The death of Prince Audu, Governorship candidate of the APC in the inconclusive Kogi Governorship Poll, held on Saturday 21st November, 2015, has created serious legal and constitutional conundrum that demands urgent and quick judicial address and resolution.
We are in a strange legal and constitutional territory. The 1999 Constitution and the Electoral Act 2011 do not envisage the unfortunate circumstances the death of Prince Audu in the middle of a poll foists.
Recall that INEC declared the Saturday poll inconclusive, which makes the provisions of Section 181(1) of the Constitution, 1999 inapplicable in the circumstances.
Whatever positivist interpretation ( an approach the Supreme Court has adopted in a plethora of authorities) commentariat gives to Section 181(1), the phrase, “If a person is duly elected as Governor”, couldn’t have availed late Prince Audu were he alive because he didn’t meet the conditions set out in Section 179 (2) of the Constitution, 1999.
Or that Prince Audu and Gov Wada did not meet the conditions set out in Section 179(2) (b) of the Constitution as aforesaid.
And it was for this reason that INEC declared the Saturday poll inconclusive and ordered supplementary poll for 91 polling units. Our view, here, however, is that any positivist interpretation that seeks to clothe the APC with what S.181(1) does not avail it is to inflict violence on the Constitution.
Since we are in a strange legal and constitutional territory, no inference can be drawn from Boni Haruna’s case to fit the present circumstances because the facts are not similar.
SEARCHING FOR THE LAW
As it stands, what should serve as the icebreaker of this seemingly intractable legal and constitutional logjam is the interpretation the court places on Section 36(1) and Section 33 of the Electoral Act, 2011.
Our sense, here, is that in resolving the conundrum and breaking the logjam, our court cannot go beyond the purview of Section 36(1) of the Electoral Act, which deals with the death of a candidate and Section 33 of the Electoral Act which sets out the right of a political party to substitute its candidate who has withdrawn his candidacy or has died.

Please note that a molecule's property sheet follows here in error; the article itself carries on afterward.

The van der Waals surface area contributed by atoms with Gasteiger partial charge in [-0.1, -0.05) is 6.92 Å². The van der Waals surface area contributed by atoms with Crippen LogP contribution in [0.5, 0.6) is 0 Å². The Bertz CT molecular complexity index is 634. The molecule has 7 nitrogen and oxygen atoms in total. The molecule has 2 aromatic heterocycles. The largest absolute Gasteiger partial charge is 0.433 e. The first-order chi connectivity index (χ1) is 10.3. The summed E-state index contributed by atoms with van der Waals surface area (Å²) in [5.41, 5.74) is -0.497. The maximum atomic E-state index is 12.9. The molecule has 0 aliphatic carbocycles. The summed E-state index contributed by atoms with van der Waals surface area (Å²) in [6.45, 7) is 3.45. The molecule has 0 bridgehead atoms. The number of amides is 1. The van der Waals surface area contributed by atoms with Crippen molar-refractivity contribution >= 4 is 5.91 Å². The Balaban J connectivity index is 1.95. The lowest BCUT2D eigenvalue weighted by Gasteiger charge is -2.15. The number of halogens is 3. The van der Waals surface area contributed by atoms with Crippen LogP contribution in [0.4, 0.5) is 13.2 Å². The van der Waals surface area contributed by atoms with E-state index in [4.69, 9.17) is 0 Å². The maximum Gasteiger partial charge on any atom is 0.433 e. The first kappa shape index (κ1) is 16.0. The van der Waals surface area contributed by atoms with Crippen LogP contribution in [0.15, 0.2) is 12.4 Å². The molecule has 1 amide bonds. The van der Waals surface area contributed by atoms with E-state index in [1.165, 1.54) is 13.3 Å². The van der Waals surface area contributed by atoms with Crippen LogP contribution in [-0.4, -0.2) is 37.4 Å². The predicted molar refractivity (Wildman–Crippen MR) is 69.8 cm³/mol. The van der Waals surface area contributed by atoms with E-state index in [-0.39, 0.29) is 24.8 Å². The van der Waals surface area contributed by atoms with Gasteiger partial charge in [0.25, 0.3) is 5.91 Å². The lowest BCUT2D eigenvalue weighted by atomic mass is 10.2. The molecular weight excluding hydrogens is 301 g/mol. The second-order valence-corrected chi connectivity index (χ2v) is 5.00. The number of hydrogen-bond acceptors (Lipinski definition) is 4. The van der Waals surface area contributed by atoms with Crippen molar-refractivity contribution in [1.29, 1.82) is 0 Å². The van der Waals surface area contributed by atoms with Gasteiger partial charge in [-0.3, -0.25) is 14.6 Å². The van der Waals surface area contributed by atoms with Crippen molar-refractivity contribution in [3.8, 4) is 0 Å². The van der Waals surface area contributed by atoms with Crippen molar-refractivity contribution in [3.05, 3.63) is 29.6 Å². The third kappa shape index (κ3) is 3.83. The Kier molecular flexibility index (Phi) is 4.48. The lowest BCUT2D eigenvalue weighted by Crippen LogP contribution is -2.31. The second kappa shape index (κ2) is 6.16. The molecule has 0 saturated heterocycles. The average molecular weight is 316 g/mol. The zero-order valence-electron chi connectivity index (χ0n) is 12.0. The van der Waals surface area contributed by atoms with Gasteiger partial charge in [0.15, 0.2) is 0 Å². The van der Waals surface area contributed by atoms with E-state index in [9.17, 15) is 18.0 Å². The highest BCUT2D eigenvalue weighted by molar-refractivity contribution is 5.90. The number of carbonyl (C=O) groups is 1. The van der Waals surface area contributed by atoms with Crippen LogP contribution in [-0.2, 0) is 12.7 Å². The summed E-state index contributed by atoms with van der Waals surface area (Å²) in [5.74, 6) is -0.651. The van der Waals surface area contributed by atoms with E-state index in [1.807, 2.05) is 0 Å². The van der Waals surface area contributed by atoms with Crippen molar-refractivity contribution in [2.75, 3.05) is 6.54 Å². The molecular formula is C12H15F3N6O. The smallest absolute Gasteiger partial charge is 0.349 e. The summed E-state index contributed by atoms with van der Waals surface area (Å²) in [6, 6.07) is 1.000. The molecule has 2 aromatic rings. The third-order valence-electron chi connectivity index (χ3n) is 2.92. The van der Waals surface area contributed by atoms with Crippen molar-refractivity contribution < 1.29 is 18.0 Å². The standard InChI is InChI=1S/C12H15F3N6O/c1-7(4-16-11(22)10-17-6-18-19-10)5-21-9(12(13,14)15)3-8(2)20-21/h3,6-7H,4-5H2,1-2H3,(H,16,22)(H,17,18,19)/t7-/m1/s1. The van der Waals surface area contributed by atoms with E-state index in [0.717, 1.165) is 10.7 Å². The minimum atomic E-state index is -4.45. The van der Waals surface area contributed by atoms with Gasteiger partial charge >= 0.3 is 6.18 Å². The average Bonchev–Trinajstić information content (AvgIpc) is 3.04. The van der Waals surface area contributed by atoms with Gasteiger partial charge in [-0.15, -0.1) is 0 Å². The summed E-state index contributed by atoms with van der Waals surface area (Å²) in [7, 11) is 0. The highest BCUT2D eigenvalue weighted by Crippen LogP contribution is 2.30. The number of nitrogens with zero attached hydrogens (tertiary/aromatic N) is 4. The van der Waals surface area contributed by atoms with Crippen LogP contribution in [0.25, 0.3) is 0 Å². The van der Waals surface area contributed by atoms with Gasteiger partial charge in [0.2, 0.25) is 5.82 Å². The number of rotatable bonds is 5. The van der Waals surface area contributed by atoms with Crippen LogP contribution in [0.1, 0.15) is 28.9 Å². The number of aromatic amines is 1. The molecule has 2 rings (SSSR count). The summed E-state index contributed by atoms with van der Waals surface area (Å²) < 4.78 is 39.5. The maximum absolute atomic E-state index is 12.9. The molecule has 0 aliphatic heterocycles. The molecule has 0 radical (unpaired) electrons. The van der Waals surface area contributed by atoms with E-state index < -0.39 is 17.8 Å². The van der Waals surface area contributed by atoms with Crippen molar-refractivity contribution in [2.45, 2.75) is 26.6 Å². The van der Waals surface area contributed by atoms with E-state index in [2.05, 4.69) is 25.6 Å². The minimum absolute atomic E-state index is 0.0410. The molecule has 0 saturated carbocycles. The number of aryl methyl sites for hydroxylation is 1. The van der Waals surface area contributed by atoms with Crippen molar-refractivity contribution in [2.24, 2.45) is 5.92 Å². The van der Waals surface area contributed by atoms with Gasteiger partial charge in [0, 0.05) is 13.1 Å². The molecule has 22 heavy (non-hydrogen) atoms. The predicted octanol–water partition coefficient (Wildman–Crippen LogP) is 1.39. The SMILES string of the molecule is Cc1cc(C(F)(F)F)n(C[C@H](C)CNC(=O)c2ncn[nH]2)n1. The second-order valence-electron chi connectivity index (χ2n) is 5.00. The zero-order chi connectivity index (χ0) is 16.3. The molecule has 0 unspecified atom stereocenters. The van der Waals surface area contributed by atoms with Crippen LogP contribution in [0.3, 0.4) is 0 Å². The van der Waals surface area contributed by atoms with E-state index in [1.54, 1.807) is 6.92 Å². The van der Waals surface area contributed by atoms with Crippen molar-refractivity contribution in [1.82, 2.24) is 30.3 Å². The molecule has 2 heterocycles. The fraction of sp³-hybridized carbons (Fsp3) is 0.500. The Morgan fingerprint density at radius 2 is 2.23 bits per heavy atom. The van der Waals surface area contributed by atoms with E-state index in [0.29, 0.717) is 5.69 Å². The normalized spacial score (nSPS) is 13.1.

The questions our court must address itself to therefore are: 1) What nature of poll does Section 36(1) envisage- fresh election, re-run, or bye-election? 2) Does the INEC-ordered “supplementary poll” fall within the purview of this section? 3) What does the phrase, “dies before the poll” mean?
Our view is that since Section 36(1) does not define the character of the poll or places a nomenclature on the poll, the liberal interpretation is that it envisages the poll expected to be conducted in the 91 polling units as announced by INEC in the immediate aftermath of the Saturday poll.
Therefore, it can plausibly be held that Prince Audu died before the expected poll and INEC is thus empowered by the Act to countermand the poll and fix a date for the poll within 14 days.
If this position is correct, and we think it is, APC is thus empowered by Section 33 to substitute its dead candidate. It is needless to conduct fresh party primary in the circumstances!
THE ILLEGALITY OF SUPPLEMENTARY POLLS
As we have consistently argued since 2011, there is no provision in our extant electoral laws that empowers INEC to order or conduct supplementary polls. The order made by INEC for supplementary poll to conclude the Kogi Governorship poll is unknown to the Electoral Act.
The Electoral Act is very clear in Section 70: fresh election can only be ordered where there is equality of votes cast for two candidates with the highest or majority of votes.
We expect that while the court invariably resolves this seeming legal conundrum the death of Prince Audu foists, pronouncements can be made on the legality or illegality of supplementary polls.
Op–ed pieces and contributions are the opinions of the writers only and do not represent the opinions of Y!/YNaija
Abdul Mahmud, Esq, is the President of Public Interest Lawyers League (PILL)